In another embodiment, an apparatus for reducing gaps in data transmission between a device and at least one wireless access point is provided. The device includes a radio that enables bidirectional data communication between the device and the at least one wireless access point. The radio is able to operate in a power save mode and an active transmission mode. A control processor selectively monitors data being transmitted between the radio and the at least one wireless access point to detect an occurrence of a gap in data transmission between the device and the at least one access point. The control processor, in response to detecting a gap in data transmission, automatically switches an operational mode of the radio from the power save mode to the active transmission mode for a predetermined amount of time enabling communication between the device and the at least one wireless access point for the predetermined amount of time.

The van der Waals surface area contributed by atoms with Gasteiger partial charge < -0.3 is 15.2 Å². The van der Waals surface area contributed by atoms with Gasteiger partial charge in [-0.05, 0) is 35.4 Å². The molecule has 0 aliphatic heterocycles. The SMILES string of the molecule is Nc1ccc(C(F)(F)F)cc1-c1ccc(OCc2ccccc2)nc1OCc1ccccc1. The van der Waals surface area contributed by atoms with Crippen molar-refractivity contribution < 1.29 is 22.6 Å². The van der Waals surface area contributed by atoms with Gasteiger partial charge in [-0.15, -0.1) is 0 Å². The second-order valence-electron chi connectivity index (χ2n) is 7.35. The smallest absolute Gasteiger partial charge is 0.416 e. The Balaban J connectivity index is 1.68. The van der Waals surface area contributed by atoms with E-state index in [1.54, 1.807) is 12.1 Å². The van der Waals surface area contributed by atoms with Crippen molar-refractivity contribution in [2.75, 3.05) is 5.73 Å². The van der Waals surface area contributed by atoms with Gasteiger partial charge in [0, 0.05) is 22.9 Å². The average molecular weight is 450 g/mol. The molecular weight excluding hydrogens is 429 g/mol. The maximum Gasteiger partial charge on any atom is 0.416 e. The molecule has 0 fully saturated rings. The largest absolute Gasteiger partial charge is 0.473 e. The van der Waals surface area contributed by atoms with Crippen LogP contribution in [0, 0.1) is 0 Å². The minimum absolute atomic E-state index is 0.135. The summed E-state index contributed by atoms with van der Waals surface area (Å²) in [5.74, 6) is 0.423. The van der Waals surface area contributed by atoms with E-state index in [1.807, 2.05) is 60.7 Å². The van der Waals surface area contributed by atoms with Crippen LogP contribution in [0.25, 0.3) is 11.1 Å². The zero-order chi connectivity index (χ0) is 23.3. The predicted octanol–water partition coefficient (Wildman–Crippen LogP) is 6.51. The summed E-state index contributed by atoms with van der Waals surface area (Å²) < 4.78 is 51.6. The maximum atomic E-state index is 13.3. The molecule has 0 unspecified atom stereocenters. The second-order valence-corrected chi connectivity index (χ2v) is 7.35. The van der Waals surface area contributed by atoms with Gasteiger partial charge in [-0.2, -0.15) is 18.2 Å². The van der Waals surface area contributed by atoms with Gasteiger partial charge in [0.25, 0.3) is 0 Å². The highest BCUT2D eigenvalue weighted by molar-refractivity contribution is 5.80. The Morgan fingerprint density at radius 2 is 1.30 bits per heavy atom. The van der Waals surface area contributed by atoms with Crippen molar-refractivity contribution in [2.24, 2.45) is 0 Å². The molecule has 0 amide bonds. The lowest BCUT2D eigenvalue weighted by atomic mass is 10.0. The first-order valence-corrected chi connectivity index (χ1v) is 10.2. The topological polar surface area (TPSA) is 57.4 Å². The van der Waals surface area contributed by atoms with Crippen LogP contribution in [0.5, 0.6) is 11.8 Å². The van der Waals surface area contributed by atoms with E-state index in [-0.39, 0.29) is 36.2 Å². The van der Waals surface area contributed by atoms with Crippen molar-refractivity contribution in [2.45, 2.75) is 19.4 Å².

BRIEF DESCRIPTION OF THE DRAWINGS

FIG. 1 is a block diagram of a portable patient monitoring device according to invention principles;

FIG. 2 is a block diagram of an exemplary radio circuit of a portable patient monitoring device according to invention principles;

FIG. 3 is a flow diagram detailing an operation of a portable patient monitoring device according to invention principles;

FIG. 4 is a flow diagram detailing an operation of a portable patient monitoring device according to invention principles;

FIG. 5 is a flow diagram detailing an operation of a portable patient monitoring device according to invention principles; and